Free TV licences for the over-75s had been provided by the Government since 2000, but responsibility for the provision was passed to the BBC as part of a fee settlement.

The cost of continuing to provide free licences to all over-75s could have reached £1bn a year over time with an ageing population and would have accounted for one fifth of their overall budget, meaning government left the BBC no choice.

Shadow Culture Secretary Jo Stevens MP said:

“The refusal of the government to fund this vital service after promising to do so is nothing short of betrayal.

Many over-75s have spent months at home with TV providing an invaluable source of company during the pandemic. For the government to blame the BBC who are having to contend with huge cuts is simply passing the buck.”

 

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City MP praises work of care providers during Covid-19 and consults over concerns

Portsmouth South’s Stephen Morgan MP has written out to over fifty care providers and residential homes to thank staff for their tireless efforts for our city and asking workers to keep him informed over PPE shortages

The latest action follows a series of steps to put pressure on Government to take urgent action to address the supply of personal protective equipment in the social care sector and pushing for regular testing for those working on the frontline.

The MP has lobbied the Health Secretary, submitted urgent parliamentary questions as well as written to the Prime Minister directly calling for greater measures to help NHS and social care services succeed in keeping people safe and well.

Writing to staff teams in over fifty care settings, Stephen Morgan MP said:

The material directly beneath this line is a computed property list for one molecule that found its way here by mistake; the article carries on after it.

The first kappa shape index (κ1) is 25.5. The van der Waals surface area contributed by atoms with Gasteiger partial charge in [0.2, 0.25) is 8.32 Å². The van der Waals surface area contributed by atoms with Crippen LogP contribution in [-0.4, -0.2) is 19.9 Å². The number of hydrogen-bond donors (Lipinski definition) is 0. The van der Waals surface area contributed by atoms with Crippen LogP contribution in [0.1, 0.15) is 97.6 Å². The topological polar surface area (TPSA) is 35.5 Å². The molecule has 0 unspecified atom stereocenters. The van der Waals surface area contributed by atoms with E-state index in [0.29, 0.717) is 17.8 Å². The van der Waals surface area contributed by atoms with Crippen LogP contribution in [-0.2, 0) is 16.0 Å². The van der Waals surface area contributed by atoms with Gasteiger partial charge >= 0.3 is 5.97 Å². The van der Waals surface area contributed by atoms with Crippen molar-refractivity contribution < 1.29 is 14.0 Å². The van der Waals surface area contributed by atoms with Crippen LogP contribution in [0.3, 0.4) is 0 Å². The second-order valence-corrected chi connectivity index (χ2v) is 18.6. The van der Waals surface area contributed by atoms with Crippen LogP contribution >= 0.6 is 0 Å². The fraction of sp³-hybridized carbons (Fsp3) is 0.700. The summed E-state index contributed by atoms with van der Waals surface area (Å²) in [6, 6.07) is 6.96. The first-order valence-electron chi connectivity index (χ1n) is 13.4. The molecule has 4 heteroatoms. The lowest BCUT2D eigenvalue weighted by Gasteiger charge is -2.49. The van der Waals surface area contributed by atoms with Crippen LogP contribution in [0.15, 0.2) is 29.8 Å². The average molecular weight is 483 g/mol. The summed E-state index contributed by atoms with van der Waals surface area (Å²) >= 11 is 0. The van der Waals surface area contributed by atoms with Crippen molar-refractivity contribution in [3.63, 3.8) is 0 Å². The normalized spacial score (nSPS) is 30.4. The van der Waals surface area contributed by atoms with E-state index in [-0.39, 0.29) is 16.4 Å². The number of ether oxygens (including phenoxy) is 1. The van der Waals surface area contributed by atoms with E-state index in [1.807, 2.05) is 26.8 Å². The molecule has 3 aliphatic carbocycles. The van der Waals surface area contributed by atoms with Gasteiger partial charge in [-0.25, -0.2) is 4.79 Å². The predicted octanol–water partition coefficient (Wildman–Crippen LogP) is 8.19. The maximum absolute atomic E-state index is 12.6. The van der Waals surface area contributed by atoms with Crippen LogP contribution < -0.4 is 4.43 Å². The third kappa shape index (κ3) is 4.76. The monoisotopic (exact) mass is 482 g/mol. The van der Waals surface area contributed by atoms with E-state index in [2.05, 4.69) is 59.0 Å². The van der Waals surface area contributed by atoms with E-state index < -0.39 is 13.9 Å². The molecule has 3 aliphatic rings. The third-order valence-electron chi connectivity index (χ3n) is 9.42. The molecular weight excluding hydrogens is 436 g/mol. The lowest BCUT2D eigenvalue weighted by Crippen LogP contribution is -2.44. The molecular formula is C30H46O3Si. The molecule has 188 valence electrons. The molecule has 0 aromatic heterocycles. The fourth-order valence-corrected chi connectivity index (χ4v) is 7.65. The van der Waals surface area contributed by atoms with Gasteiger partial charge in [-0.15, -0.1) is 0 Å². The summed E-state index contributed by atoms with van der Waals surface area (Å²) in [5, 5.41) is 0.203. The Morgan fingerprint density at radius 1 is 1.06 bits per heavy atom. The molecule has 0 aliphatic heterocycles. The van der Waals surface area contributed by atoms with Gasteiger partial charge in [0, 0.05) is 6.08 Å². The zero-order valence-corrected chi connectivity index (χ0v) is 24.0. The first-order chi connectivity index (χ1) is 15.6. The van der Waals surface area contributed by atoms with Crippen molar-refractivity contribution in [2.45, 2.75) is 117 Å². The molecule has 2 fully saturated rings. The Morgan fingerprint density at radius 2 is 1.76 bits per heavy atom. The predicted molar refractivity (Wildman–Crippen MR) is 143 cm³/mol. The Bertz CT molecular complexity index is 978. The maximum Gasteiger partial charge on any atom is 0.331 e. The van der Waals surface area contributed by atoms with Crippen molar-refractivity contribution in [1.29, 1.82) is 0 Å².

“Thank you and all your staff who are contributing such vital care for residents during this public health emergency.

During this crisis many of your staff will have family responsibilities and personal caring duties on top of their work responsibilities. 

On behalf of our whole community I would like to convey our thanks and admiration for the selfless work they continue to do”.

Ensuring local providers have a good supply of the appropriate personal protective equipment (PPE) is a top priority for the city MP who is liaising with the city council, local resilience forum and Government departments over concerns.

Looking ahead to when the country recovers from the coronavirus crisis, the MP hopes lessons will be learnt in recognising the efforts of those working on the frontline. He added:

“I trust that when this pandemic has passed, society may recognise more clearly the interdependence we all have upon each other and show its appreciation to you and others on the frontline performing essential caring roles in more tangible ways”.

An online petition has been set up to show to Government the strength of feeling in Portsmouth for protecting staff on the frontline. To show your support for these efforts go to www.stephenmorgan.org.uk/covid-19/protecting-the-frontline/